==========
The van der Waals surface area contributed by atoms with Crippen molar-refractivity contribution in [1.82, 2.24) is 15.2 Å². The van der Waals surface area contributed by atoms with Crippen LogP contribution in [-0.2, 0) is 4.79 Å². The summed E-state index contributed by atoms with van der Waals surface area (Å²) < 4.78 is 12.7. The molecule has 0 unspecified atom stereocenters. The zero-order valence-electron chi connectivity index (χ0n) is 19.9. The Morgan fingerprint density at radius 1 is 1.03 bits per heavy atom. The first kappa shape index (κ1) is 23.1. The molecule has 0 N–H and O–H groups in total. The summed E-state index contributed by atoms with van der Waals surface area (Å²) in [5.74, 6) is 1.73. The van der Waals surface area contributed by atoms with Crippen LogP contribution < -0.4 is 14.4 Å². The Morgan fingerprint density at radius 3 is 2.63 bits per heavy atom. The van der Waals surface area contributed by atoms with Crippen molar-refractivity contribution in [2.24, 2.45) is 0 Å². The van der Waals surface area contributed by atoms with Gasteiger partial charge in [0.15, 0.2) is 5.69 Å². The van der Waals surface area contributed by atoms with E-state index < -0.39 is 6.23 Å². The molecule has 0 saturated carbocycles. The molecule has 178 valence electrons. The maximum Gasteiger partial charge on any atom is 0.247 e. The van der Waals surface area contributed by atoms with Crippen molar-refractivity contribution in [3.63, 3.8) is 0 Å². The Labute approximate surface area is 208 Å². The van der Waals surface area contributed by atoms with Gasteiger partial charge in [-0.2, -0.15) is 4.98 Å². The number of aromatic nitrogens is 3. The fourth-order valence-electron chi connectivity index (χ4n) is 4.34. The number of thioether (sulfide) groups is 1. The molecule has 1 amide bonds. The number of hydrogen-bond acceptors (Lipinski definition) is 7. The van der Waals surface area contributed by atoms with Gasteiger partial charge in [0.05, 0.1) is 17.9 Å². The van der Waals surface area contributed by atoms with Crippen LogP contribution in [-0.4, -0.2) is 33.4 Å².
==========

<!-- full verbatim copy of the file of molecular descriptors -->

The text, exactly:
The van der Waals surface area contributed by atoms with Crippen molar-refractivity contribution in [1.82, 2.24) is 15.2 Å². The van der Waals surface area contributed by atoms with Crippen LogP contribution in [-0.2, 0) is 4.79 Å². The summed E-state index contributed by atoms with van der Waals surface area (Å²) < 4.78 is 12.7. The molecule has 0 unspecified atom stereocenters. The zero-order valence-electron chi connectivity index (χ0n) is 19.9. The Morgan fingerprint density at radius 1 is 1.03 bits per heavy atom. The first kappa shape index (κ1) is 23.1. The molecule has 0 N–H and O–H groups in total. The summed E-state index contributed by atoms with van der Waals surface area (Å²) in [5.74, 6) is 1.73. The van der Waals surface area contributed by atoms with Crippen LogP contribution < -0.4 is 14.4 Å². The Morgan fingerprint density at radius 3 is 2.63 bits per heavy atom. The van der Waals surface area contributed by atoms with Crippen molar-refractivity contribution in [2.24, 2.45) is 0 Å². The van der Waals surface area contributed by atoms with Gasteiger partial charge in [0.15, 0.2) is 5.69 Å². The van der Waals surface area contributed by atoms with E-state index < -0.39 is 6.23 Å². The molecule has 0 saturated carbocycles. The molecule has 178 valence electrons. The maximum Gasteiger partial charge on any atom is 0.247 e. The van der Waals surface area contributed by atoms with Crippen molar-refractivity contribution in [3.63, 3.8) is 0 Å². The Labute approximate surface area is 208 Å². The van der Waals surface area contributed by atoms with Gasteiger partial charge in [-0.2, -0.15) is 4.98 Å². The number of aromatic nitrogens is 3. The fourth-order valence-electron chi connectivity index (χ4n) is 4.34. The number of thioether (sulfide) groups is 1. The molecule has 1 amide bonds. The number of hydrogen-bond acceptors (Lipinski definition) is 7. The van der Waals surface area contributed by atoms with Gasteiger partial charge in [0.05, 0.1) is 17.9 Å². The van der Waals surface area contributed by atoms with Crippen LogP contribution in [-0.4, -0.2) is 33.4 Å².